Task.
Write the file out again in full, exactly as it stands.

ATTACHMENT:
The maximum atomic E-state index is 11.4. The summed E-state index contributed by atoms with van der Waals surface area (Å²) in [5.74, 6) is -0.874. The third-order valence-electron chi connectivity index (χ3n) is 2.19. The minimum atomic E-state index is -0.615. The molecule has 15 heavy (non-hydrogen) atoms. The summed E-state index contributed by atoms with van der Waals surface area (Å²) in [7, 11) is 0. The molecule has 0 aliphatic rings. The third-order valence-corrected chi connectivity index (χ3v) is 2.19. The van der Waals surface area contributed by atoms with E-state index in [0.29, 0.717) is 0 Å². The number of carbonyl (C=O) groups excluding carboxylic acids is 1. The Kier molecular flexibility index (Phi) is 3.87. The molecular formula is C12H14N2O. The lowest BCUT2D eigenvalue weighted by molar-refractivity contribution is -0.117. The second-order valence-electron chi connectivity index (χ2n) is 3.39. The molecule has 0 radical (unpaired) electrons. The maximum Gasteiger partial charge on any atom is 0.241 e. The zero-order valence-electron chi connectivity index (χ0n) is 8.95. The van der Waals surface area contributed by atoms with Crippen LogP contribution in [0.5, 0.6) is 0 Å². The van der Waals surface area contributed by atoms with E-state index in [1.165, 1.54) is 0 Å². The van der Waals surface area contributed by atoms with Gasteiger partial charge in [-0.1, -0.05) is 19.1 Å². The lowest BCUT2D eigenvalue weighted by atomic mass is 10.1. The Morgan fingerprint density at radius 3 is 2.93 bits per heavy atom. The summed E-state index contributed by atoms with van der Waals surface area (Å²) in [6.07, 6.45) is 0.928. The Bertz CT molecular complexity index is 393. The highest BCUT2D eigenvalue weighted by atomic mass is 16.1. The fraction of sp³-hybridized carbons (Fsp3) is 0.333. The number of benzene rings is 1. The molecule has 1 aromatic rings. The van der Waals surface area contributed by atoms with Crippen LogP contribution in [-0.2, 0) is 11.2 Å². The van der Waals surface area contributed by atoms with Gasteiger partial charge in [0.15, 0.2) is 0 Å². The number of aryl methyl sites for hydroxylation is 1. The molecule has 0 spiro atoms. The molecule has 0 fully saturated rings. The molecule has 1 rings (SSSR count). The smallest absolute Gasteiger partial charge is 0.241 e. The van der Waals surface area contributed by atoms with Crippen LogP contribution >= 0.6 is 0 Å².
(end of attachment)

The maximum atomic E-state index is 11.4. The summed E-state index contributed by atoms with van der Waals surface area (Å²) in [5.74, 6) is -0.874. The third-order valence-electron chi connectivity index (χ3n) is 2.19. The minimum atomic E-state index is -0.615. The molecule has 15 heavy (non-hydrogen) atoms. The summed E-state index contributed by atoms with van der Waals surface area (Å²) in [7, 11) is 0. The molecule has 0 aliphatic rings. The third-order valence-corrected chi connectivity index (χ3v) is 2.19. The van der Waals surface area contributed by atoms with E-state index in [0.29, 0.717) is 0 Å². The number of carbonyl (C=O) groups excluding carboxylic acids is 1. The Kier molecular flexibility index (Phi) is 3.87. The molecular formula is C12H14N2O. The lowest BCUT2D eigenvalue weighted by molar-refractivity contribution is -0.117. The second-order valence-electron chi connectivity index (χ2n) is 3.39. The molecule has 0 radical (unpaired) electrons. The maximum Gasteiger partial charge on any atom is 0.241 e. The zero-order valence-electron chi connectivity index (χ0n) is 8.95. The van der Waals surface area contributed by atoms with Crippen LogP contribution in [0.5, 0.6) is 0 Å². The van der Waals surface area contributed by atoms with E-state index in [1.165, 1.54) is 0 Å². The van der Waals surface area contributed by atoms with Gasteiger partial charge in [-0.1, -0.05) is 19.1 Å². The lowest BCUT2D eigenvalue weighted by atomic mass is 10.1. The Morgan fingerprint density at radius 3 is 2.93 bits per heavy atom. The summed E-state index contributed by atoms with van der Waals surface area (Å²) in [6.07, 6.45) is 0.928. The Bertz CT molecular complexity index is 393. The highest BCUT2D eigenvalue weighted by atomic mass is 16.1. The fraction of sp³-hybridized carbons (Fsp3) is 0.333. The number of benzene rings is 1. The molecule has 1 aromatic rings. The van der Waals surface area contributed by atoms with Crippen LogP contribution in [-0.2, 0) is 11.2 Å². The van der Waals surface area contributed by atoms with Gasteiger partial charge in [0.15, 0.2) is 0 Å². The number of aryl methyl sites for hydroxylation is 1. The molecule has 0 spiro atoms. The molecule has 0 fully saturated rings. The molecule has 1 rings (SSSR count). The smallest absolute Gasteiger partial charge is 0.241 e. The van der Waals surface area contributed by atoms with Crippen LogP contribution >= 0.6 is 0 Å².